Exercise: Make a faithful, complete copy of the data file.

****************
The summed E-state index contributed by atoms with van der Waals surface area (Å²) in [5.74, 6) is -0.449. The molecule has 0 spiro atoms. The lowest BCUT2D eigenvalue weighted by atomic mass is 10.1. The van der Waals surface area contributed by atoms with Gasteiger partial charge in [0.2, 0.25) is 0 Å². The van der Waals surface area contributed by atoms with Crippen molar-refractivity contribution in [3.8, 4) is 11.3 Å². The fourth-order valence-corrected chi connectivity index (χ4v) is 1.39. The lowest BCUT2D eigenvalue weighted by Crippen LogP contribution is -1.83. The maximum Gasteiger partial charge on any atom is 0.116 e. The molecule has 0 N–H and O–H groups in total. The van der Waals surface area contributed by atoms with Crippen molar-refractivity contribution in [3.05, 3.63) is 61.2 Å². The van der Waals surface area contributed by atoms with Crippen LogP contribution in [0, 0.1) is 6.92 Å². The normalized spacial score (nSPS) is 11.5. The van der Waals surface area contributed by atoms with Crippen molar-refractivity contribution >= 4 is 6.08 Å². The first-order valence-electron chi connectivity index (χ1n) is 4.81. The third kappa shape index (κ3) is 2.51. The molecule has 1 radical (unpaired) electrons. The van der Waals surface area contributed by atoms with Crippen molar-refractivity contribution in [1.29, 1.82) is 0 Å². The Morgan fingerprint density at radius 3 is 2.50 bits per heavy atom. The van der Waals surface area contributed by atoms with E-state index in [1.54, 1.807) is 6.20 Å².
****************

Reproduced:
The summed E-state index contributed by atoms with van der Waals surface area (Å²) in [5.74, 6) is -0.449. The molecule has 0 spiro atoms. The lowest BCUT2D eigenvalue weighted by atomic mass is 10.1. The van der Waals surface area contributed by atoms with Gasteiger partial charge in [0.2, 0.25) is 0 Å². The van der Waals surface area contributed by atoms with Crippen molar-refractivity contribution in [3.8, 4) is 11.3 Å². The fourth-order valence-corrected chi connectivity index (χ4v) is 1.39. The lowest BCUT2D eigenvalue weighted by Crippen LogP contribution is -1.83. The maximum Gasteiger partial charge on any atom is 0.116 e. The molecule has 0 N–H and O–H groups in total. The van der Waals surface area contributed by atoms with Crippen molar-refractivity contribution in [3.05, 3.63) is 61.2 Å². The van der Waals surface area contributed by atoms with Crippen LogP contribution in [0, 0.1) is 6.92 Å². The normalized spacial score (nSPS) is 11.5. The van der Waals surface area contributed by atoms with Crippen molar-refractivity contribution >= 4 is 6.08 Å². The first-order valence-electron chi connectivity index (χ1n) is 4.81. The third kappa shape index (κ3) is 2.51. The molecule has 1 radical (unpaired) electrons. The van der Waals surface area contributed by atoms with Crippen molar-refractivity contribution in [1.29, 1.82) is 0 Å². The Morgan fingerprint density at radius 3 is 2.50 bits per heavy atom. The van der Waals surface area contributed by atoms with E-state index in [1.54, 1.807) is 6.20 Å².